Flixton green belt homes plan sparks Trafford political spat

A dispute over the planned release of green belt and construction of homes at a golf course in Flixton triggered a Labour walk-out of Trafford Council’s meeting on Wednesday, as the issue of housing becomes even more contentious as councillors vie for votes ahead of local elections in May.

In its submission to last year’s call for sites to be included in the Greater Manchester Spatial Framework, Conservative-led Trafford put forward William Wroe golf course, playing fields, Flixton Park and the land around the listed Flixton House as suitable for redevelopment into 750 homes.

A rewrite of the draft GMSF is underway, under the direction of Mayor Andy Burnham, and a new version is expected to be released in June 2018.

As part of Trafford’s review of its submission, in response to local opposition, last month the council reduced its Flixton proposal to 370 homes.

However, the release of the green belt land for housing development remains contentious, leading to the Trafford Labour Party to put a motion to Wednesday’s full council meeting, opposing “any and all building on Flixton’s green belt”.

In response, Cllr Sean Anstee, leader of Trafford Council, moved an amendment and blocked a vote on the Labour motion “as members cannot circumvent the GMSF process that is currently being undertaken.

“It’s easy in opposition to say you could look at how you want to interpret a process that’s being undertaken, but there are consequences for applying a view that isn’t possible,” he said.

“Labour Group has not set out how it would meet future housing challenge, which puts at risk all land across the borough to future uncontrolled development,” pointing out that all nine Labour-led councils in Greater Manchester are also planning to release pockets of green belt in order to meet the housing targets set out in the GMSF.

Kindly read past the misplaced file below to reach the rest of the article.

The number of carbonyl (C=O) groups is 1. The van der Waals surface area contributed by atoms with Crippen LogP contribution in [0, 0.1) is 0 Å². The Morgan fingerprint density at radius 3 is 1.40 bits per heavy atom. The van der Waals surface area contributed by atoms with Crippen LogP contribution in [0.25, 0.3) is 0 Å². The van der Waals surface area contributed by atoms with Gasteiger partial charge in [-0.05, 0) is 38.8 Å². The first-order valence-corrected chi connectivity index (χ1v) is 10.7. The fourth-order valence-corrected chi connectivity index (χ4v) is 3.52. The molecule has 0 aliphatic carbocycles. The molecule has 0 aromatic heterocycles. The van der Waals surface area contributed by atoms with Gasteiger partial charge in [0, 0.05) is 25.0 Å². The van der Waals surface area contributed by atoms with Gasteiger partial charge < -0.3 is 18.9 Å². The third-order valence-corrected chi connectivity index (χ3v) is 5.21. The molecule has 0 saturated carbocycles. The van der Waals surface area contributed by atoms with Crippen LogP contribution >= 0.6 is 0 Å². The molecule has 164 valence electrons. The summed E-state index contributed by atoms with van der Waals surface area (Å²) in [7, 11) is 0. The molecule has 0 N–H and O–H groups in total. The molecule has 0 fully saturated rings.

On confirmation from a legal officer that Cllr Anstee’s amendment was constitutional, Cllr Andrew Western, leader of the Trafford Labour Group, led his fellow party members out of the session mid-meeting, leaving several agenda points undiscussed.

In a statement following the meeting, Cllr Anstee said: “The Conservative group moved a legitimate and appropriate amendment that was ruled acceptable by the council’s independent statutory and most senior legal officer. We are shocked and confused as to why the Labour group chose not to accept this professional advice and walk out.

“The amendment indicated the executive’s latest thoughts around how we address a growing housing crisis in Trafford whilst outlining progress in Flixton including the retention of land at Flixton House, park and the playing fields in the green belt.

“Pulling out of the GMSF, which would appear to be the outcome of Labour’s continued stance on housing, would mean we have to find land for an additional 2,000 homes over and above those already planned as other Greater Manchester boroughs have taken this number from our allocation so far.”

A statement from Labour explained its “extraordinary and unprecedented” decision to vacate the council chamber: “During the course of debating a Labour motion opposing all development on green belt land in Flixton, Conservative councillors sought to prevent a vote on this motion by moving an amendment which Labour councillors felt was directly contrary to the spirit of the original motion.

“Negation of a motion is explicitly disallowed by the council’s constitution and, as you would expect, Labour councillors immediately sought a legal ruling from the council’s monitoring officer as to the validity of the amendment. In an incredibly unusual step, the monitoring officer was unable to make a ruling and the meeting was adjourned.